The apostolic nuncio heading the Holy See's permanent observer mission to the United Nations has called for extensive diplomatic activity to further nuclear disarmament around the world, and indirectly condemned possible American military action against Iran for its nuclear program.
On Tuesday Archbishop Celestino Migliore addressed the United Nations on the best methods to support the Non-Proliferation Treaty, which seeks to prevent states without nuclear weapons from acquiring them. The archbishop underlined the necessity of diplomatic action and warned against military solutions.
"All the tools of diplomacy must be used to defuse crises concerning attempts by some countries to acquire nuclear weapons capabilities and to dissuade others from ever taking such a dangerous road. Belligerence by anyone would only worsen a delicate situation and could inadvertently lead to conflagration with immense additional suffering on a humanity already overburdened with the ravages of war," he said.
The archbishop also had a message for the world’s nuclear powers, saying that they have a "particular responsibility" to disarm their nuclear weaponry. He claimed that nuclear disarmament and nuclear non-proliferation are mutually reinforcing phenomena. Both are required for a nuclear-free world. He suggested that failed negotiations to eliminate nuclear weapons and plans to modernize existing nuclear arsenals jeopardized the Non-proliferation Treaty itself.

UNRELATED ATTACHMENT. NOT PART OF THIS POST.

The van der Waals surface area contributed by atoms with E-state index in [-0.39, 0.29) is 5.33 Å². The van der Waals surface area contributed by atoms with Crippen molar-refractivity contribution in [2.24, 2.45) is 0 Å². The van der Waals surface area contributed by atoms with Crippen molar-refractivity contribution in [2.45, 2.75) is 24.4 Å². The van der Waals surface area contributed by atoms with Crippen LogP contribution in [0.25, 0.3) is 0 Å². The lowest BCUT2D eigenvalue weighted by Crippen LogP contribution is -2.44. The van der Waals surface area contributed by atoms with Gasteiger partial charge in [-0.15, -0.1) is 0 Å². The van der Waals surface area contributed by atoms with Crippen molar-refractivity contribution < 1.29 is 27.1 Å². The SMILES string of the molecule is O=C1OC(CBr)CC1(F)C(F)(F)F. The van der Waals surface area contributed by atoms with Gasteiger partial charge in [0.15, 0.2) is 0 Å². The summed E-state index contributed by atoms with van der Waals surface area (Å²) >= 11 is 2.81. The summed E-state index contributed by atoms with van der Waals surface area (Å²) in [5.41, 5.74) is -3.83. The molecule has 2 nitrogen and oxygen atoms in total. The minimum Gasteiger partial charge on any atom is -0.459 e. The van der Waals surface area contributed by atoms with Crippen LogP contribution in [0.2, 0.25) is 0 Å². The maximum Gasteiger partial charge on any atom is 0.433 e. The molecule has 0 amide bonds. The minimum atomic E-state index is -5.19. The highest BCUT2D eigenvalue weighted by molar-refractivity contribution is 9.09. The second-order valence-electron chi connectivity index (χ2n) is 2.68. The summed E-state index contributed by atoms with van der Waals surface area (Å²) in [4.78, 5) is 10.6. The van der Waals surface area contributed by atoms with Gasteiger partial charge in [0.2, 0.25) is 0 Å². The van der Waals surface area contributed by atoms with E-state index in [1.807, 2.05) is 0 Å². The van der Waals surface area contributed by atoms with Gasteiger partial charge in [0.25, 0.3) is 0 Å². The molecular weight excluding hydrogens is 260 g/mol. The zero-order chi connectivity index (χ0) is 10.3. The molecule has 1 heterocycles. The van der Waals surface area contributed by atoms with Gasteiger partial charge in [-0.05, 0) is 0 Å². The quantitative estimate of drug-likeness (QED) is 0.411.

Archbishop Migliore underlined the Holy See's position that "nuclear weapons contravene every aspect of humanitarian law." People of good faith, he said, must work to prevent the "horrors of nuclear war."
The Comprehensive Nuclear Test Ban Treaty and a worldwide ban on fissile material were both recommended by the diplomat. He held that it was not technical problem but rather a lack of political will that was hindering such efforts.
The archbishop also voiced concerns about the illicit arms trade encouraging and prolonging armed conflicts around the world. He concluded by endorsing efforts to secure an international arms trade treaty.